May 2021

I am quickly approaching the end of my time at ForFarmers. Over the past year, it has been a challenging yet successful journey and one that I am glad to have had the opportunity to go on.

For those beginning a placement soon, I have created 4 top tips that have helped me get through my placement during the mist of a pandemic.

1. Picking up the phone

Working from home due to Coronavirus can really limit your contact with people across the business. To help allow more communication between you and other colleagues, don’t be afraid to pick up the phone. If you have projects coming up then delve into who you will be working with or try and contact other people within the team. By getting to know others before you start can be a good helping hand for when you begin a project and you need advice or questions answered.

The second thing to note, is don’t be afraid to chase up emails. Colleagues who have been working in the business longer than yourself will have much more on their plate, so they won’t be ignoring you, they are just quite busy.

2. Out on farm

Out on farm with Philippa

If you are lucky enough to be out on farm during your placement year, it is important to follow safety procedures. Even before the pandemic, cross contamination is a bio-hazard, so it is important to turn up to farms with clean, sterilised wellies and clean overalls. This prevents you carrying any harmful diseases from one farm to another. I always try to keep a bucket, iodine and a scrub brush in my car so I can clean wellies before and after a visit.

The second line of sanitary defence is to keep safe by complying to Coronavirus protocols and Government guidance. If you are feeling unwell, don’t be afraid to contact your colleagues or boss to let them know. It’s better to be safe and you won’t be letting anyone down.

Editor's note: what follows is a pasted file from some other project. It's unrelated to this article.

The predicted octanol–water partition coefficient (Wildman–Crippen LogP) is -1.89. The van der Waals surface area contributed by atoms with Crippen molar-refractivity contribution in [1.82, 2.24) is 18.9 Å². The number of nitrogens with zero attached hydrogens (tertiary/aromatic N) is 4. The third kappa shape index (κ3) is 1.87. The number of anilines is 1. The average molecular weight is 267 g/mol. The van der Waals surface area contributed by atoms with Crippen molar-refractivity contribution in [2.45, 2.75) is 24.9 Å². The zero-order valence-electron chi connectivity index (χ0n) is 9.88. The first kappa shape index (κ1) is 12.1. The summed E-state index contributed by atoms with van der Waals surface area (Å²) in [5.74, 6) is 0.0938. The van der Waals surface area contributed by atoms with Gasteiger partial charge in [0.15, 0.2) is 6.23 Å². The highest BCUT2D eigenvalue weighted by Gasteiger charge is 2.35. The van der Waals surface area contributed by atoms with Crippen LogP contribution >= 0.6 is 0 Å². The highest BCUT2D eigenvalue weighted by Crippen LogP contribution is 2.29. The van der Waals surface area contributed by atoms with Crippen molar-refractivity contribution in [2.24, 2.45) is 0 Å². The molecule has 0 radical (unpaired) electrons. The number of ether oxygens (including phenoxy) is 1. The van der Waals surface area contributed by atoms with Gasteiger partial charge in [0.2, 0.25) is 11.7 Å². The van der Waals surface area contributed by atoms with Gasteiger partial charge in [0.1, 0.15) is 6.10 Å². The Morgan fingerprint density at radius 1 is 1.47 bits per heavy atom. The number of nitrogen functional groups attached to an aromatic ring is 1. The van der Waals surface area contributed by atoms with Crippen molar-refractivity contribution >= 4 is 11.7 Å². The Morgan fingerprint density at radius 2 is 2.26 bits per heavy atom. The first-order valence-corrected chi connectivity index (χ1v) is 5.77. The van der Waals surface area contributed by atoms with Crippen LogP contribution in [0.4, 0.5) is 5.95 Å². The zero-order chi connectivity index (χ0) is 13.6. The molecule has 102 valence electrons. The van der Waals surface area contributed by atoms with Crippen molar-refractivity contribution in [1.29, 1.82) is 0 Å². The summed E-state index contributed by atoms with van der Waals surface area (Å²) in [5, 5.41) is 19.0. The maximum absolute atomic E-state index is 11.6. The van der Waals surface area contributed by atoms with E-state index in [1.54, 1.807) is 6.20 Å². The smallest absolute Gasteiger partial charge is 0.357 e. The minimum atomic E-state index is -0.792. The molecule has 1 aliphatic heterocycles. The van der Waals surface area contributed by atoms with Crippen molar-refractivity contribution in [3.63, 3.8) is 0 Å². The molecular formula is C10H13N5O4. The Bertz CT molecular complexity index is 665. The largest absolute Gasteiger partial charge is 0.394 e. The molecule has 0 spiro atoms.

Secondly, always be prepared by carrying hand sanitiser, a mask and clean gloves in order to comply with the Government rules and the protocols of the farm you are visiting. They may have stronger precautions so make sure you ask on arrival if you need to compile with any additional rules.

3. Working from home

Hopefully by the time your placement comes around, you will be allowed more time in an office or work environment. However, if you are having to work from home it is important to schedule in breaks, this could be a mid-morning coffee or perhaps take a walk outside. By getting some fresh air or switching off your brain for a few minutes will help create a difference between living and working at home. You’ll also feel better, more focused and healthily if you are getting some steps in.

Another thing to remember is to create yourself a good working environment within your home. By setting up a desk, with a suitable chair in a quiet location will definitely benefit you long term. It’s important to sit at eye level to your computer and cables should be tucked away for safety purposes. This may be hard if you don’t have much space or if other family members are working from home as well. Make sure you speak to your employer as I’m sure they will be willing to help you and provide guidance for creating a safe working area.

Working from home

4. Balance

Finally, make sure you balance your living and working life. It’s been an unusual year but try to plan days out, keep in contact with your friends and continue with your hobbies. If you are moving away from home for your placement, it’s a good time to start new hobbies and explore new areas.

Make the most of your placement

Placement is all about learning and enjoying what you do, so embrace the time you have and get involved with as many projects as you can. You won’t believe how fast the time will go.

I hope these 4 top tips will be useful for you or perhaps a friend during your placement year/s.